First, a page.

Date of this Version
Empirical studies indicate that as many as 35% of Head Start children meet the diagnostic criteria for oppositional defiant disorder or conduct disorder (Webster-Stratton & Hammond, 1998). Without early intervention, these problematic behaviors may become stable across childhood and adolescence (Campbell, 1995), increasing the likelihood of academic problems, school drop-out, substance abuse, delinquency, and violence (Snyder, 2001). Head Start children are also more likely to enter school with significant deficits in social-emotional readiness, with a many as 40% demonstrating delays in social competencies and communication abilities (Kaiser et al., 2000). Longitudinal research indicates that early gaps in social competence for socioeconomically challenged children persist and even widen as children progress in school (Huffman, Mehlinger, & Kerivan, 2001), and conduct problems become increasingly resistant to change over time (Webster-Stratton, Reid, & Hammond, 2001). Thus, intervention efforts to ensure children’s competence across social and behavioral domains must begin as early as possible; ideally within the preschool years (Mashburn & Pianta, 2006).
The primary objective of this study was to evaluate the effectiveness of an empirically-based and short-term teacher intervention - Teacher-Child Interaction Training Preschool Program (TCIT-PRE). The TCIT-PRE program was designed to improve social and behavioral competence for preschool children, and increase efficacy and satisfaction for preschool teachers. Participants were six teachers and 101 children (and their caregivers) from three Head Start Centers. Overall, research findings indicated that: (a) Head Start teachers were able to acquire and master the TCIT-PRE skills with individual and small groups of children during training sessions; (b) TCIT-PRE skills acquired in the training room generalized to the classroom environment; (c) the utilization of TCIT-PRE skills by Head Start teachers was associated with improved social and behavioral competence for Head Children, both in the classroom and at home; and (d) the TCIT-PRE program was well received by Head Start teachers, many of whom reported increased efficacy and satisfaction after completing the program. Implications for early childhood intervention programs and future directions for the TCIT-PRE program are discussed.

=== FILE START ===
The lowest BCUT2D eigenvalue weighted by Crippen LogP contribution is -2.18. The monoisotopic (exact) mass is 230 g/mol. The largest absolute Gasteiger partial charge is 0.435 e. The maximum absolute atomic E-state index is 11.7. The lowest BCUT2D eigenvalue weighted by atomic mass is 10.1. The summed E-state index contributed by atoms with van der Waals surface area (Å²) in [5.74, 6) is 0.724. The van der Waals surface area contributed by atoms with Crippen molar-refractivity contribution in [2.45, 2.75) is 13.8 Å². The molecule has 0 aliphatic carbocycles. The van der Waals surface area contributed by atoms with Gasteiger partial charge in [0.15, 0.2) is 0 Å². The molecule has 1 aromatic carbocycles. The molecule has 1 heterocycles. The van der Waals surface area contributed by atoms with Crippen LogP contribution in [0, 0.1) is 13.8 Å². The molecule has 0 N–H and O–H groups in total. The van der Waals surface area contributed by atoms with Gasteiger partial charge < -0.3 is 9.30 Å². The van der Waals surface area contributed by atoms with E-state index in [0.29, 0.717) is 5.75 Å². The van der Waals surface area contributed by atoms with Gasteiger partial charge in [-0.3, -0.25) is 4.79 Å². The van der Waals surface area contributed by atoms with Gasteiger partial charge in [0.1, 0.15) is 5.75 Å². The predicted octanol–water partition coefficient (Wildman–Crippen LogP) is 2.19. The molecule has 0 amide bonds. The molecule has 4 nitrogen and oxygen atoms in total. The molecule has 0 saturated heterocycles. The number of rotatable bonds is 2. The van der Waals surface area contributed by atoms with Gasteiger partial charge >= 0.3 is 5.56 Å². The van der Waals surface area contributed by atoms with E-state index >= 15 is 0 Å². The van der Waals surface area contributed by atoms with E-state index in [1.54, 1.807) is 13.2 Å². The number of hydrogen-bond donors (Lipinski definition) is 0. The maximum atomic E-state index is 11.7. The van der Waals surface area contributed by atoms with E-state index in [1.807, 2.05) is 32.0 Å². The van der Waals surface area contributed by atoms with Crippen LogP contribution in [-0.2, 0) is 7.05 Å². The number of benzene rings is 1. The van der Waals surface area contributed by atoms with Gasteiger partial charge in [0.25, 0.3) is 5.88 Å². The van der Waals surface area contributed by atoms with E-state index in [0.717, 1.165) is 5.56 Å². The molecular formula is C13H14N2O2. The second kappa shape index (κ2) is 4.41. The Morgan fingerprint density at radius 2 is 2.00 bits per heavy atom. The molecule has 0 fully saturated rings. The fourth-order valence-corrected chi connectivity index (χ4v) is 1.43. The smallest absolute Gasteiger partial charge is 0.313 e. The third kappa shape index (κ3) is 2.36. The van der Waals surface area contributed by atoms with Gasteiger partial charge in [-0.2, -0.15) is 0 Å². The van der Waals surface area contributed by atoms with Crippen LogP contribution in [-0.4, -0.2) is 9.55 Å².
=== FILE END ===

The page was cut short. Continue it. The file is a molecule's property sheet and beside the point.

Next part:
Advisor: David J. Hansen